The 1960 Jamboree celebrated the 50th Anniversary of Scouting in the USA, with an additional theme of “Onward for God and My Country”. It was held on four square miles, 2500 acres of the Reverse Diamond Ranch near Colorado Springs, Colorado. It took two years to develop the site, it was previously open range. Salt Lake City, Albuquerque, the Rocky Mountains, the Denver Mint and the Air Force Academy were popular tours, depending on where the contingents were traveling from. Many troops visited Philmont and some hiked as part of their tour. The Jamboree had 56,000 registered Scouts with 200,000 visitors often overwhelming the facilities. The influx of visitors had been a concern at previous Jamborees but in 1960 the facilities were severely strained. Future Jamborees planning would have to develop plans to accommodate such a large volume of visitors.
1960 Boy Scout Jamboree common itemsEvery Scout received a badge, a neckerchief, ID card and baggage tag. This is the basic 1960 Jamboree set. Many collectors also add a jacket and leather emblem.
1960 boy scout jamboree pocket patches
Variations of the 1960 Jamboree 3" pocket patches
 
There are two varieties and a 1973-1977 reproduction, made by BSA. With 56,000 Scouts and 200,000 visitors the demand for badges was huge. The varieties are caused by BSA using different manufacturers.

There are two varieties of the 6” backpatch. Probably caused by two different manufacturers. Type B is much scarcer than A.
1960 boy scout nationajamboree pocket patches
In addition to the eagle detailing, Type A has distinct points in the white behind the eagle while Type B is more rounded. This may indicate a third manufacturer.
1960 leather boy scout pack patch1950 boy scout pack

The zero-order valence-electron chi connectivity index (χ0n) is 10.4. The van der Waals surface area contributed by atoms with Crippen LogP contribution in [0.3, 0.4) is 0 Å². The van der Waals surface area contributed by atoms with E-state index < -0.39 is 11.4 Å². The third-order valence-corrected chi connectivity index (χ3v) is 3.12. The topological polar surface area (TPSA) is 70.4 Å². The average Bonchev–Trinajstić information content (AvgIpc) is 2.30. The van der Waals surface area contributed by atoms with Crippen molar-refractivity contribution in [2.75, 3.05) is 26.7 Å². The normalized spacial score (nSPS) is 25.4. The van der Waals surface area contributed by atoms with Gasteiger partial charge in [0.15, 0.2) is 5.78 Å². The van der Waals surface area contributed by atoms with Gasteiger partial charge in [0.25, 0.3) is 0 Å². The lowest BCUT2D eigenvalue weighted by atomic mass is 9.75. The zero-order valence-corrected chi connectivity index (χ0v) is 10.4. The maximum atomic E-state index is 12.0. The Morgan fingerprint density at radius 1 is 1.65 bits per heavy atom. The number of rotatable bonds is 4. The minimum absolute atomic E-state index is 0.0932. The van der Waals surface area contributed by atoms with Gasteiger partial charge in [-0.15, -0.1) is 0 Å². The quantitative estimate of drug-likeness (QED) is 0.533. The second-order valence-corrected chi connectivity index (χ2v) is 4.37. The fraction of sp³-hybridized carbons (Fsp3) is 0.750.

The leather 4 1/2” “pack patch” introduced in 1957 was sold at the Trading Posts and would be available for many Jamboree’s in the future. The leather emblem was designed to be sewn on a backpack, but from my experience few were.
1960 Prototype
1960 prototype pocket and hatch patch



 Prototype exist for the 1960 pocket and hat patch. Prototypes are collectible but because of limited distribution, they are generally very scarce.

(to the far left) Made by manufacturer A. Colorado was eliminated on the production badge. A faint image is shown on the next to last page of the souvenir booklet.
1960 bot scout jamboree promotional material


Promotion was still necessary but the Jamboree didn’t need to be explained. All Jamborees are appealing, but there is something special about attending a 50th event. Some of the pioneers of Scouting were still alive and attended.
 
1960 boy scout national convention manuals


BSA probably had more experience in feeding and housing 50,000 people in a makeshift camp for a week than anyone except possibly the US Army.
 
Organization and How To manuals had been under development since 1950. The BSA seemed to have it down to a science. It’s quite a project to have 56,000 scouts and 200,000+ visitors, in what previously had been open range.
1960 boy scout golden jamboree equipment manual

Elsewhere I stress the importance of proper uniforms. Jamboree paper is often of interest to collectors and historians. Besides seeing what’s available you can see prices. The 1960 pocket patch was .40, the jacket emblem $1.00 and the neckerchief $1.00. Collectors bemoan the fact that Jamboree items aren’t valuable, yet a 1960 PP usually sells for $5-$6.00. Not a bad return on a .40 investment.
1960 boy scout jamboree community strips 
Contingents wore their community and state strip. Some used a council strip. The trend towards unique Jamboree shoulder badges continued, especially in California. 
1960 boy scout national jamboree community strips 
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Paul Myers Goshen, Indiana
gimogash@comcast.net